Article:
Ask most passengers what they think of air travel these days and you're likely to get a grimace.
Travelers are putting up with packed planes, uncomfortable seats and overhead bins stuffed fuller than a hot dog-eating contestant.
It's not just passengers shouting 'enough!' but, remarkably, so are some airlines. Many are deciding it's time to spend some money to spruce up their cabins; and not just in first class. Even the lowly coach passenger may notice some differences.
Don't get too excited -- no one is bringing back free food or eliminating fees -- but airlines are putting some of their hard earned cash into refurbishing, redecorating and even rebuilding their cabins.
The most pervasive change: installing Wi-Fi -- to allow gadget-obsessed travelers the ability to surf the web and check e-mail while in flight. Delta now has Wi-Fi on 95 percent of its domestic fleet, more than 500 aircraft.
US Airways has outfitted all its Airbus A-321 aircraft, United offers it on many transcontinental flights and American's adding it to its Boeing 737s. Even low-cost carrier Southwest is jumping on the bandwagon; four planes wired so far, all of its fleet within two years. AirTran offers Wi-Fi on all its flights and Alaska Airlines will be there by the end of the year.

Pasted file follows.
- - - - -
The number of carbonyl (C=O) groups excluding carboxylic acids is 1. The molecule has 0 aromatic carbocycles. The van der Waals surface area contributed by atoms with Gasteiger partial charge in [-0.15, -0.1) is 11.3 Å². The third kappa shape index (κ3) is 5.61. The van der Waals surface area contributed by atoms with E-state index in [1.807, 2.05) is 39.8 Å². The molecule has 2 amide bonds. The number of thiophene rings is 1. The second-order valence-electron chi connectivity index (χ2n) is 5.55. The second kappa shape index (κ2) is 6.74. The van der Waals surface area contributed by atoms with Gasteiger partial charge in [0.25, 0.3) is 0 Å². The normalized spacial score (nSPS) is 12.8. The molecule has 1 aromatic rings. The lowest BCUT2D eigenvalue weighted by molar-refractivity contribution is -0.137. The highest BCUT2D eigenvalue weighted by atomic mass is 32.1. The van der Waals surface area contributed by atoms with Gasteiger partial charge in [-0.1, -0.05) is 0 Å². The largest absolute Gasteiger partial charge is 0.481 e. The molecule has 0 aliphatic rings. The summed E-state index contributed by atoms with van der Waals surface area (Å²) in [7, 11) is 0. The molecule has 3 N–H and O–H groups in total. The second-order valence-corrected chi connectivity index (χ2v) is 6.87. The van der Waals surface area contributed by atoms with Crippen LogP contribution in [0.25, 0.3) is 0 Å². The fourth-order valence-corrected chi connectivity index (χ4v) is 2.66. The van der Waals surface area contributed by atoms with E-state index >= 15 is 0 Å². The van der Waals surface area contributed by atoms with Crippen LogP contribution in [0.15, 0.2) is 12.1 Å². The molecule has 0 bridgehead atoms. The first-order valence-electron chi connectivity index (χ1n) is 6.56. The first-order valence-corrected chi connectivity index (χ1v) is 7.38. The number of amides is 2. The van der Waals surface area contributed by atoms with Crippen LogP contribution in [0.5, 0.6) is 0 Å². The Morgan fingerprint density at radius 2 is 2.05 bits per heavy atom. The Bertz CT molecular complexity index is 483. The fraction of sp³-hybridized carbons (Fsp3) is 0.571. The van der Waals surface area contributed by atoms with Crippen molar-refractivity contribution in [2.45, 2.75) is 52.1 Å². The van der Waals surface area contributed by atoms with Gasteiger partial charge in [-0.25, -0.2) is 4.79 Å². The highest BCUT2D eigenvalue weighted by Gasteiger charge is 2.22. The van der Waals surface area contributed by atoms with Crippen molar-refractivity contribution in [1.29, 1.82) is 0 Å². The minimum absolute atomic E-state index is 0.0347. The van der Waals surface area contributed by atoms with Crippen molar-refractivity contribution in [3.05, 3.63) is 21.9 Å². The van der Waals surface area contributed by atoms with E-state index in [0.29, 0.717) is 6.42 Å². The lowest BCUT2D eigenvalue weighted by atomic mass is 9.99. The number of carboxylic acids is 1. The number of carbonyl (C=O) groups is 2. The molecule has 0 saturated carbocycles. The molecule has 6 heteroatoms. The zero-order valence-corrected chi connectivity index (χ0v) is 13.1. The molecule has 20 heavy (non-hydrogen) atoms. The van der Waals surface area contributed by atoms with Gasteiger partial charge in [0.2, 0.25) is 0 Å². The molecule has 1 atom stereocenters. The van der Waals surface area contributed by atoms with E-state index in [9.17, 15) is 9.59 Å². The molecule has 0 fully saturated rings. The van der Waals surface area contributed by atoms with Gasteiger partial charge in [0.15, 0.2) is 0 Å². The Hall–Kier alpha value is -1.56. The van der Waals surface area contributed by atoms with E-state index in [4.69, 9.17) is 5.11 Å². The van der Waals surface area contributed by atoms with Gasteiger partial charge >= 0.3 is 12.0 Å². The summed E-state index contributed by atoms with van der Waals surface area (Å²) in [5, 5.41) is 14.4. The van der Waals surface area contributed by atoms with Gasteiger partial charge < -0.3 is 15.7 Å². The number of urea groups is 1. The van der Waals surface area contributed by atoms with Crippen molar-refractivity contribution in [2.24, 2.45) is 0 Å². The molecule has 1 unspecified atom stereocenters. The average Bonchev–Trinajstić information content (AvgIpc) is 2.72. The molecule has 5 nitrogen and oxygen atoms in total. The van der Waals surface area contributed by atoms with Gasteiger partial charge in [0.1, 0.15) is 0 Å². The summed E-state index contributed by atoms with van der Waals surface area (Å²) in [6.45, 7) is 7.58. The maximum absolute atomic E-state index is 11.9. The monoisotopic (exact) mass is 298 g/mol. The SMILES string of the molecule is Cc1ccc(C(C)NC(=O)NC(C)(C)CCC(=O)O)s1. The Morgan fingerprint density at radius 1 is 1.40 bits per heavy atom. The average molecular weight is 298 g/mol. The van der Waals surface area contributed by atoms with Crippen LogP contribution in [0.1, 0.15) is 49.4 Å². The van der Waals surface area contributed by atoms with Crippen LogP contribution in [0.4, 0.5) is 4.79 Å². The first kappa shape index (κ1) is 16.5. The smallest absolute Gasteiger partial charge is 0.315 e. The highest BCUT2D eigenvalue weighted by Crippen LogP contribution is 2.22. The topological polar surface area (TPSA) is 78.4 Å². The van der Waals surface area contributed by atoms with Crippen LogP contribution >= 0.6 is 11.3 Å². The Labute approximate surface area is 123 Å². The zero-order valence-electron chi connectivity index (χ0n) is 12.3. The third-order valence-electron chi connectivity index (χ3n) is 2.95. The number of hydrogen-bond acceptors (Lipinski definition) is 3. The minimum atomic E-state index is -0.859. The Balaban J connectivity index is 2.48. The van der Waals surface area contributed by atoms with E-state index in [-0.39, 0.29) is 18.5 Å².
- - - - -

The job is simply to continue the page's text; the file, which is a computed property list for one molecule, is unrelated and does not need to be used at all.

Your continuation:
Of course, this not only helps passengers but the airline, too. Expect to pay for Wi-Fi access.
And how about those seats? Carriers are increasingly installing seats that lay down flat in first and business class. As for the back of the bus, US Airways is putting in leather seats in coach, United and Delta in some of their jets too.
But for the ultimate in makeovers, look no further than American Airlines.
The carrier is literally stripping the interiors of its older Boeing 737s -- 76 aircraft in all. They are ripping out old ceiling TV monitors, stripping seats, wires and bathrooms.
"We want to make sure all of the bells and whistles are provided," said Brian Trujillo, American's 737 project manager.
The planes average only eight years old but that's ancient compared to the new 737s American is purchasing. So the technical crew chief on the project, Sattar Hussein, says they're redoing the older aircraft, "really for customer comfort and trying to keep up with the new deliveries that we have, which are more up-to-date."
Imagine taking a house down to its studs and then starting over.
That's just about what American is doing with the aircraft. The massive project is underway at the company's giant maintenance hangar in Tulsa, Okla. Four aircraft at time, 351 maintenance technicians working 24-hours shifts, five days a week.
It takes 21 days to complete just one plane. Yes, three weeks for each jet.
American is just finishing the eighth one now and has 68 more to go.